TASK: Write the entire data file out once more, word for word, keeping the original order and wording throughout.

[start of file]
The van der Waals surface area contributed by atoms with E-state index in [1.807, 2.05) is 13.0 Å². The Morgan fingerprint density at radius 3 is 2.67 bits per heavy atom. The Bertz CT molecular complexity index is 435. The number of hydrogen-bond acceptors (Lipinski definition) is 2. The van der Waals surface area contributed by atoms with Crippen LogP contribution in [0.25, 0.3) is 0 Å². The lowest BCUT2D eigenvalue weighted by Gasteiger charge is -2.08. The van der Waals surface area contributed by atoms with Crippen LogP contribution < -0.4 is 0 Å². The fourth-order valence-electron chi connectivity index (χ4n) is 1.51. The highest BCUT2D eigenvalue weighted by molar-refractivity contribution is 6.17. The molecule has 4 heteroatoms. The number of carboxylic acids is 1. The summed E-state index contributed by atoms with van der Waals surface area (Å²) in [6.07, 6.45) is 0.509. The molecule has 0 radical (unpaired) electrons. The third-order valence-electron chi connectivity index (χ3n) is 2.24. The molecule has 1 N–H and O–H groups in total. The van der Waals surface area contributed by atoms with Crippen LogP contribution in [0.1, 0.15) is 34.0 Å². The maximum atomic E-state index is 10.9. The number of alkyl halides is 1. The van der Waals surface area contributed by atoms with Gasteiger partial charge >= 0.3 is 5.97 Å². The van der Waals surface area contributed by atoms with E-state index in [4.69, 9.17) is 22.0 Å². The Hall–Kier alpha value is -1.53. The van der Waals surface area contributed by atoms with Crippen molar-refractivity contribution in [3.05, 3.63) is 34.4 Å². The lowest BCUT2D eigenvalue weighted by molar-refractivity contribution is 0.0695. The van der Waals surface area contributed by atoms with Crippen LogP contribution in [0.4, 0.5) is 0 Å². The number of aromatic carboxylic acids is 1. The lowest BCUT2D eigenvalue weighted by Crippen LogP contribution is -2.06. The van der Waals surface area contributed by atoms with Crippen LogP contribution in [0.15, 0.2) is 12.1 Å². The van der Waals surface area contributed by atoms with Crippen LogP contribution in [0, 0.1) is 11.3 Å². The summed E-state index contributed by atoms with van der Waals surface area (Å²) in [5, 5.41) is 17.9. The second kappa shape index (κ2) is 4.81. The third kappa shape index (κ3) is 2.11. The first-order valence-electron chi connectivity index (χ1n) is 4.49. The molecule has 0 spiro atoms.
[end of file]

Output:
The van der Waals surface area contributed by atoms with E-state index in [1.807, 2.05) is 13.0 Å². The Morgan fingerprint density at radius 3 is 2.67 bits per heavy atom. The Bertz CT molecular complexity index is 435. The number of hydrogen-bond acceptors (Lipinski definition) is 2. The van der Waals surface area contributed by atoms with Crippen LogP contribution in [0.25, 0.3) is 0 Å². The lowest BCUT2D eigenvalue weighted by Gasteiger charge is -2.08. The van der Waals surface area contributed by atoms with Crippen LogP contribution < -0.4 is 0 Å². The fourth-order valence-electron chi connectivity index (χ4n) is 1.51. The highest BCUT2D eigenvalue weighted by molar-refractivity contribution is 6.17. The molecule has 4 heteroatoms. The number of carboxylic acids is 1. The summed E-state index contributed by atoms with van der Waals surface area (Å²) in [6.07, 6.45) is 0.509. The molecule has 0 radical (unpaired) electrons. The third-order valence-electron chi connectivity index (χ3n) is 2.24. The molecule has 1 N–H and O–H groups in total. The van der Waals surface area contributed by atoms with Crippen LogP contribution in [0.1, 0.15) is 34.0 Å². The maximum atomic E-state index is 10.9. The number of alkyl halides is 1. The van der Waals surface area contributed by atoms with Gasteiger partial charge >= 0.3 is 5.97 Å². The van der Waals surface area contributed by atoms with E-state index in [4.69, 9.17) is 22.0 Å². The Hall–Kier alpha value is -1.53. The van der Waals surface area contributed by atoms with Crippen molar-refractivity contribution in [3.05, 3.63) is 34.4 Å². The lowest BCUT2D eigenvalue weighted by molar-refractivity contribution is 0.0695. The van der Waals surface area contributed by atoms with Crippen LogP contribution in [0.4, 0.5) is 0 Å². The number of aromatic carboxylic acids is 1. The lowest BCUT2D eigenvalue weighted by Crippen LogP contribution is -2.06. The van der Waals surface area contributed by atoms with Crippen LogP contribution in [0.15, 0.2) is 12.1 Å². The van der Waals surface area contributed by atoms with Crippen LogP contribution in [0, 0.1) is 11.3 Å². The summed E-state index contributed by atoms with van der Waals surface area (Å²) in [5, 5.41) is 17.9. The second kappa shape index (κ2) is 4.81. The third kappa shape index (κ3) is 2.11. The first-order valence-electron chi connectivity index (χ1n) is 4.49. The molecule has 0 spiro atoms.